Archaeologists Uncover Birthplace Of Roman Emperor Vespasian
A sprawling country villa believed to be the birthplace of Vespasian, the Roman emperor who built the Colosseum, was unearthed on Friday, The Associated Press reported.
Lead archaeologist Filippo Coarelli said the 2,000-year-old ruins were found about 80 miles northeast of Rome, near Cittareale.
Experts say the 150,000-square-feet complex was at the center of an ancient village called Falacrine, Vespasian’s hometown.
Coarelli said that while there are no inscriptions to attribute it for sure, the villa’s location and luxury make it likely it was Vespasian’s birthplace.
He said in a telephone interview from Cittareale that it was the only villa of its kind in the area where Vespasian most certainly was born.
Coarelli said the 1st-century residence featured a well-preserved huge floor that was decorated with luxurious marble coming from the whole Mediterranean area.
"It’s clear that such things could only belong to someone with a high social position and wealth. And in this place, it was the Flavians," he added.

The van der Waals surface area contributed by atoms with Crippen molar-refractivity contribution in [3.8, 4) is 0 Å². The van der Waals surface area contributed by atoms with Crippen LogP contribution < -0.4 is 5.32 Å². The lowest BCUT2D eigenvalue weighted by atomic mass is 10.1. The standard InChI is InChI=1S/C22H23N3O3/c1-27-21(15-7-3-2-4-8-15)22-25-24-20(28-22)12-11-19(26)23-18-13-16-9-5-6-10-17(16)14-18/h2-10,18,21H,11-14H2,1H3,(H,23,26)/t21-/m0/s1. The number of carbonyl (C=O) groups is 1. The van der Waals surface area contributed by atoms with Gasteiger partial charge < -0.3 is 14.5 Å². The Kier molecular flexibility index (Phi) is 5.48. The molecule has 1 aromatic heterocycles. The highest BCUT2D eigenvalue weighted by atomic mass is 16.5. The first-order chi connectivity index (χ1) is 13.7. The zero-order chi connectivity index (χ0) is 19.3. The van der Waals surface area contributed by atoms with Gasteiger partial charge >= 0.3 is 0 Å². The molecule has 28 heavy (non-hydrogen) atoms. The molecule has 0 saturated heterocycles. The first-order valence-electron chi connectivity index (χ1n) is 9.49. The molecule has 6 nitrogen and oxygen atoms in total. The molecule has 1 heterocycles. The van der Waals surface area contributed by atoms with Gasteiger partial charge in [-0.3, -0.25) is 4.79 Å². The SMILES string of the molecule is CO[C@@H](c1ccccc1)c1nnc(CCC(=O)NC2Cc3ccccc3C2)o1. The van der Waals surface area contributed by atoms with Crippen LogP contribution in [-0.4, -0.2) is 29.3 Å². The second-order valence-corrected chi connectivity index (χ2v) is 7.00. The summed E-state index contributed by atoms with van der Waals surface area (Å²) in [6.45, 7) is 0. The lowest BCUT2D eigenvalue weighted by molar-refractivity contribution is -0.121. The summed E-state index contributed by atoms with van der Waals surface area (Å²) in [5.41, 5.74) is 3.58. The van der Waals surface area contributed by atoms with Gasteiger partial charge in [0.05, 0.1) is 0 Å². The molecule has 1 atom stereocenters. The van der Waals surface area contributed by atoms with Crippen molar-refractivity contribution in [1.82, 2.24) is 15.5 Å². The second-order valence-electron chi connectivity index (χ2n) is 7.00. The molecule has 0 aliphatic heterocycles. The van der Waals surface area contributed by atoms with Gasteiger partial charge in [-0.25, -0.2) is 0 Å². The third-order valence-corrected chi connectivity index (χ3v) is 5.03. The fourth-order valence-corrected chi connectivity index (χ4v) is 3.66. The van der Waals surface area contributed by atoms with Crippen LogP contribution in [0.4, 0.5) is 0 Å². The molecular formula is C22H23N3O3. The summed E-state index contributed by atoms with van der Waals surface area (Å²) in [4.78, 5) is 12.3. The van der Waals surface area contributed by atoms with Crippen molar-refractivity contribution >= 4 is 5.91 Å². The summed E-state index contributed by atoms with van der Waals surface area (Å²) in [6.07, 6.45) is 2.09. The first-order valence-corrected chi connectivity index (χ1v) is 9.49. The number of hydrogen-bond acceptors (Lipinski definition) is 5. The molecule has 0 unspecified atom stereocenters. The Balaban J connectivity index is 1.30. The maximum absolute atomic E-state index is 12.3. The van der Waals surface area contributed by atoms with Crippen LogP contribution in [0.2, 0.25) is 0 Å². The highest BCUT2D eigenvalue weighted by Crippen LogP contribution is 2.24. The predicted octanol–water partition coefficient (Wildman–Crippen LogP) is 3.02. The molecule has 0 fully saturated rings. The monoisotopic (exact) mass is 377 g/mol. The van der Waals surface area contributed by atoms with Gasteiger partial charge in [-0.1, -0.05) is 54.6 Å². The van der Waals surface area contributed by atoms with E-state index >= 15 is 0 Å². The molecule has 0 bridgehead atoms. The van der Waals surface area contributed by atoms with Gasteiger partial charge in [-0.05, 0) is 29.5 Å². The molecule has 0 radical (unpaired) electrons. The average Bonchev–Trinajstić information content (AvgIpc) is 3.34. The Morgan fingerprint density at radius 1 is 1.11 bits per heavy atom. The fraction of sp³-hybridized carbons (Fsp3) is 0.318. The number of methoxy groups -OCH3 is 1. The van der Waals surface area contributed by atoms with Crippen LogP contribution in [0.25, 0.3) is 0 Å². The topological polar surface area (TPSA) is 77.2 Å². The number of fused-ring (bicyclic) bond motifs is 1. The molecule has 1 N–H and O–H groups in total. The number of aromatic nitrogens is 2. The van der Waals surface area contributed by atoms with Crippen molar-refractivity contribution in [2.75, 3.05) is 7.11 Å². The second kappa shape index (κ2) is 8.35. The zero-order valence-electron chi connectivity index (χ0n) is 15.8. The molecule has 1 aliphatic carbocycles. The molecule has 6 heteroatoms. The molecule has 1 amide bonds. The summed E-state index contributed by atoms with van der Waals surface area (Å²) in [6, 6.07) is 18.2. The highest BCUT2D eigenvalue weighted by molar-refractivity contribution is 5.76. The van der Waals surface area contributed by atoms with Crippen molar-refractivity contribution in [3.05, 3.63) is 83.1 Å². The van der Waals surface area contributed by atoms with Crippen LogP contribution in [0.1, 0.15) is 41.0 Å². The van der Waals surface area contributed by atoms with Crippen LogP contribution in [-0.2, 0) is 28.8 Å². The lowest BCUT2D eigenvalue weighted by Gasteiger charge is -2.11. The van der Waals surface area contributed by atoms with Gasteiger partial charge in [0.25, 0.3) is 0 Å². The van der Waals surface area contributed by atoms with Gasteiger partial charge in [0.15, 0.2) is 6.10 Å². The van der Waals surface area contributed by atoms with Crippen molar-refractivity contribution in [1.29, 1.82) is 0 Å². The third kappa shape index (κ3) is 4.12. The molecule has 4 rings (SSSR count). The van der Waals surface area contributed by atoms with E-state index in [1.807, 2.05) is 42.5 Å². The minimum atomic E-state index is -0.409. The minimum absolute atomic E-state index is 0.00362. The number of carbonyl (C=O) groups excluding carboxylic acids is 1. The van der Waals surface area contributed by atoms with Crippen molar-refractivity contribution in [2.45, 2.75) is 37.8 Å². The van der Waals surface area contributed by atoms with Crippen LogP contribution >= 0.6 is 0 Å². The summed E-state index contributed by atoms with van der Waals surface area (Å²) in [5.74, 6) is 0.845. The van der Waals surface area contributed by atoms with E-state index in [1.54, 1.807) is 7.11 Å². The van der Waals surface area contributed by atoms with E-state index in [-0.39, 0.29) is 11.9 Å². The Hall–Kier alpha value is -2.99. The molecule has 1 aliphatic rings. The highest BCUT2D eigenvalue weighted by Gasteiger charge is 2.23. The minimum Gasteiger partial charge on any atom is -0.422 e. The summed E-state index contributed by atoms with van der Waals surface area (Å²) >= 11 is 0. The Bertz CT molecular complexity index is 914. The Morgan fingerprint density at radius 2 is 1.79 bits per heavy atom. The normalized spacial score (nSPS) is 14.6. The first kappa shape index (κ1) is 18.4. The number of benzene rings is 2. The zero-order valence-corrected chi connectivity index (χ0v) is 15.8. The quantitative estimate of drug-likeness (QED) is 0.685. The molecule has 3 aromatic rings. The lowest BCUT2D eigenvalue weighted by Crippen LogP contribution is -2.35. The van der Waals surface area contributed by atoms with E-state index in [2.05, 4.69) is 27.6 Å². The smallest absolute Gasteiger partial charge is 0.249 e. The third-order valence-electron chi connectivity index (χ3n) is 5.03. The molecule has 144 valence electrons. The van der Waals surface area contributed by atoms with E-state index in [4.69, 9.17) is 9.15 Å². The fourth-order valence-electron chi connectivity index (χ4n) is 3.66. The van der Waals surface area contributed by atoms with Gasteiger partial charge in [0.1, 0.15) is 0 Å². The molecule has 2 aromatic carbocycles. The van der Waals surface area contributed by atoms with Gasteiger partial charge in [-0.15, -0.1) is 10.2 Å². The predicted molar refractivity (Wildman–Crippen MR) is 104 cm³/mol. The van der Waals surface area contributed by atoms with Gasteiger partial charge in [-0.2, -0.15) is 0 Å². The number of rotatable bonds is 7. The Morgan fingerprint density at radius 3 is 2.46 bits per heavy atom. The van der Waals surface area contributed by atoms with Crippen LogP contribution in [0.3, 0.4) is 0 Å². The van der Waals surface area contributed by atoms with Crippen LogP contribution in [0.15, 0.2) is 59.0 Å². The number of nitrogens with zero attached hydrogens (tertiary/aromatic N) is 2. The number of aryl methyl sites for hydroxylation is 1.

According to historical references, Titus Flavius Vespasianus brought stability to the empire following turmoil under the extravagant Emperor Nero and a civil war among his successors.
Vespasianus was born in A.D. 9 to a family of low-tier country nobility, however he soon rose through the army ranks, becoming the general in charge of putting down a Jewish revolt in Judea.
After eliminating his rivals in A.D. 69, he was acclaimed emperor by his troops and soon found Rome facing a deep economic crisis and still recovering from the fire that consumed it under Nero.
He then launched a major public works program and started building the Colosseum using riches plundered from Jerusalem and proceeds from increased taxes.
The Colosseum became the most ambitious and best preserved of his projects.
The team of Italian and British archaeologists has also turned up other ruins during the four-year excavation, including a necropolis burial ground.
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